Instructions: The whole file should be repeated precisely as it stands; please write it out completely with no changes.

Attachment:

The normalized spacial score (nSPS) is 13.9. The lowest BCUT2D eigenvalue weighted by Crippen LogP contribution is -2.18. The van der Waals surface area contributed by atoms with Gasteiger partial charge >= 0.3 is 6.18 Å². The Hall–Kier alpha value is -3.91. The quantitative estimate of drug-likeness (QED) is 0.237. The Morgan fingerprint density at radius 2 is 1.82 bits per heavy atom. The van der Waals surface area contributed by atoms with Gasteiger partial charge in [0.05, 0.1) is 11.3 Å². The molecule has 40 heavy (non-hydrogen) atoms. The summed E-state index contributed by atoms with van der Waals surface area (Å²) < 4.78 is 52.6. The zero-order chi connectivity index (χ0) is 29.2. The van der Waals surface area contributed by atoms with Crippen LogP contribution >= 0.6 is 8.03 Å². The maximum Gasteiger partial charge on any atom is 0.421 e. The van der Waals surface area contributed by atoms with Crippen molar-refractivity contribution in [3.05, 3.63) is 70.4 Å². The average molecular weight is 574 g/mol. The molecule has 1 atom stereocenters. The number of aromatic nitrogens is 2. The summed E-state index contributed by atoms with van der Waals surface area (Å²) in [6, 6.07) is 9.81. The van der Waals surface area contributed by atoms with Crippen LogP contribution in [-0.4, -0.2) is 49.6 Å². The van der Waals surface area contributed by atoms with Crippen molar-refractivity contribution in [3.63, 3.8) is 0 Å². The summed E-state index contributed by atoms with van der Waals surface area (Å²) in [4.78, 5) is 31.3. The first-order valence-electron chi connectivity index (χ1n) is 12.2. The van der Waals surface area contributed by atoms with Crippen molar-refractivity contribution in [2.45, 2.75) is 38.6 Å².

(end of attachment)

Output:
The normalized spacial score (nSPS) is 13.9. The lowest BCUT2D eigenvalue weighted by Crippen LogP contribution is -2.18. The van der Waals surface area contributed by atoms with Gasteiger partial charge >= 0.3 is 6.18 Å². The Hall–Kier alpha value is -3.91. The quantitative estimate of drug-likeness (QED) is 0.237. The Morgan fingerprint density at radius 2 is 1.82 bits per heavy atom. The van der Waals surface area contributed by atoms with Gasteiger partial charge in [0.05, 0.1) is 11.3 Å². The molecule has 40 heavy (non-hydrogen) atoms. The summed E-state index contributed by atoms with van der Waals surface area (Å²) < 4.78 is 52.6. The zero-order chi connectivity index (χ0) is 29.2. The van der Waals surface area contributed by atoms with Crippen LogP contribution >= 0.6 is 8.03 Å². The maximum Gasteiger partial charge on any atom is 0.421 e. The van der Waals surface area contributed by atoms with Crippen molar-refractivity contribution in [3.05, 3.63) is 70.4 Å². The average molecular weight is 574 g/mol. The molecule has 1 atom stereocenters. The number of aromatic nitrogens is 2. The summed E-state index contributed by atoms with van der Waals surface area (Å²) in [6, 6.07) is 9.81. The van der Waals surface area contributed by atoms with Crippen LogP contribution in [-0.4, -0.2) is 49.6 Å². The van der Waals surface area contributed by atoms with Crippen molar-refractivity contribution in [3.63, 3.8) is 0 Å². The summed E-state index contributed by atoms with van der Waals surface area (Å²) in [4.78, 5) is 31.3. The first-order valence-electron chi connectivity index (χ1n) is 12.2. The van der Waals surface area contributed by atoms with Crippen molar-refractivity contribution in [2.45, 2.75) is 38.6 Å².